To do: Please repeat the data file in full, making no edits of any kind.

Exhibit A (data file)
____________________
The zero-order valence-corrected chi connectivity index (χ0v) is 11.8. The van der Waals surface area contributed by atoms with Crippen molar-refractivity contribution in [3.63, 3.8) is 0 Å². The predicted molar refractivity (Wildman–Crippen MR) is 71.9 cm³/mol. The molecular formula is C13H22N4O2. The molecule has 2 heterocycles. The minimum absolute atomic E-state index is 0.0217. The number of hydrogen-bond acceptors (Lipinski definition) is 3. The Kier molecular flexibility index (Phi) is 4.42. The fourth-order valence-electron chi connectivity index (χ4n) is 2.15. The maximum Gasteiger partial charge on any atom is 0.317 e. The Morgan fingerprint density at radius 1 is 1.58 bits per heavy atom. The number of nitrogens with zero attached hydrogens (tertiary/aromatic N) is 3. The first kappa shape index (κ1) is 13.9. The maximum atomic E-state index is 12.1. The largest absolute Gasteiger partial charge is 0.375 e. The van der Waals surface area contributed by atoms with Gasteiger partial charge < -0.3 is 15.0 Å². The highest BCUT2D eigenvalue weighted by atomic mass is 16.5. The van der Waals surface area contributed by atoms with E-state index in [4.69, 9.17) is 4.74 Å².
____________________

The zero-order valence-corrected chi connectivity index (χ0v) is 11.8. The van der Waals surface area contributed by atoms with Crippen molar-refractivity contribution in [3.63, 3.8) is 0 Å². The predicted molar refractivity (Wildman–Crippen MR) is 71.9 cm³/mol. The molecular formula is C13H22N4O2. The molecule has 2 heterocycles. The minimum absolute atomic E-state index is 0.0217. The number of hydrogen-bond acceptors (Lipinski definition) is 3. The Kier molecular flexibility index (Phi) is 4.42. The fourth-order valence-electron chi connectivity index (χ4n) is 2.15. The maximum Gasteiger partial charge on any atom is 0.317 e. The Morgan fingerprint density at radius 1 is 1.58 bits per heavy atom. The number of nitrogens with zero attached hydrogens (tertiary/aromatic N) is 3. The first kappa shape index (κ1) is 13.9. The maximum atomic E-state index is 12.1. The largest absolute Gasteiger partial charge is 0.375 e. The van der Waals surface area contributed by atoms with Gasteiger partial charge < -0.3 is 15.0 Å². The highest BCUT2D eigenvalue weighted by atomic mass is 16.5. The van der Waals surface area contributed by atoms with E-state index in [4.69, 9.17) is 4.74 Å².